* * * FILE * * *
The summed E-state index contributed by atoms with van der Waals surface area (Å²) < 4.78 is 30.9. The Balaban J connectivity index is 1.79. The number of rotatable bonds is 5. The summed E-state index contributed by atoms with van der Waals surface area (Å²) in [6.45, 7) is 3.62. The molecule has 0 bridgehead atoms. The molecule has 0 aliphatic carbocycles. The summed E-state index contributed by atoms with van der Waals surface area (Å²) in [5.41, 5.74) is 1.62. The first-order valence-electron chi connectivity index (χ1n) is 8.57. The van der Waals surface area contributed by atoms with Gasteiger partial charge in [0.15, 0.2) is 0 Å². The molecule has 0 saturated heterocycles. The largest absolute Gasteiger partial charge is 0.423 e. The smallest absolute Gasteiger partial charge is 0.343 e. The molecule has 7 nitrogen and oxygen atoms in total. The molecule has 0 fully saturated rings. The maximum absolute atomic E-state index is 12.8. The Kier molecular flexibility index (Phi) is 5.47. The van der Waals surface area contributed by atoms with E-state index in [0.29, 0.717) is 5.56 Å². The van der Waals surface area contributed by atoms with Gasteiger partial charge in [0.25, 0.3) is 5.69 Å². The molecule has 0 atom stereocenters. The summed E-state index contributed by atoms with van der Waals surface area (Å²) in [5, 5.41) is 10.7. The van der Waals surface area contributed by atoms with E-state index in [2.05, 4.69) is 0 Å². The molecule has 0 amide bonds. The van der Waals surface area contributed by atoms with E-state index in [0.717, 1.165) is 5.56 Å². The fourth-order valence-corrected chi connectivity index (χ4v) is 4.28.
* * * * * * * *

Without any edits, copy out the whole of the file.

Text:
The summed E-state index contributed by atoms with van der Waals surface area (Å²) < 4.78 is 30.9. The Balaban J connectivity index is 1.79. The number of rotatable bonds is 5. The summed E-state index contributed by atoms with van der Waals surface area (Å²) in [6.45, 7) is 3.62. The molecule has 0 bridgehead atoms. The molecule has 0 aliphatic carbocycles. The summed E-state index contributed by atoms with van der Waals surface area (Å²) in [5.41, 5.74) is 1.62. The first-order valence-electron chi connectivity index (χ1n) is 8.57. The van der Waals surface area contributed by atoms with Gasteiger partial charge in [0.15, 0.2) is 0 Å². The molecule has 0 saturated heterocycles. The largest absolute Gasteiger partial charge is 0.423 e. The smallest absolute Gasteiger partial charge is 0.343 e. The molecule has 7 nitrogen and oxygen atoms in total. The molecule has 0 fully saturated rings. The maximum absolute atomic E-state index is 12.8. The Kier molecular flexibility index (Phi) is 5.47. The van der Waals surface area contributed by atoms with E-state index in [0.29, 0.717) is 5.56 Å². The van der Waals surface area contributed by atoms with Gasteiger partial charge in [0.25, 0.3) is 5.69 Å². The molecule has 0 atom stereocenters. The summed E-state index contributed by atoms with van der Waals surface area (Å²) in [5, 5.41) is 10.7. The van der Waals surface area contributed by atoms with E-state index in [2.05, 4.69) is 0 Å². The molecule has 0 amide bonds. The van der Waals surface area contributed by atoms with E-state index in [0.717, 1.165) is 5.56 Å². The fourth-order valence-corrected chi connectivity index (χ4v) is 4.28.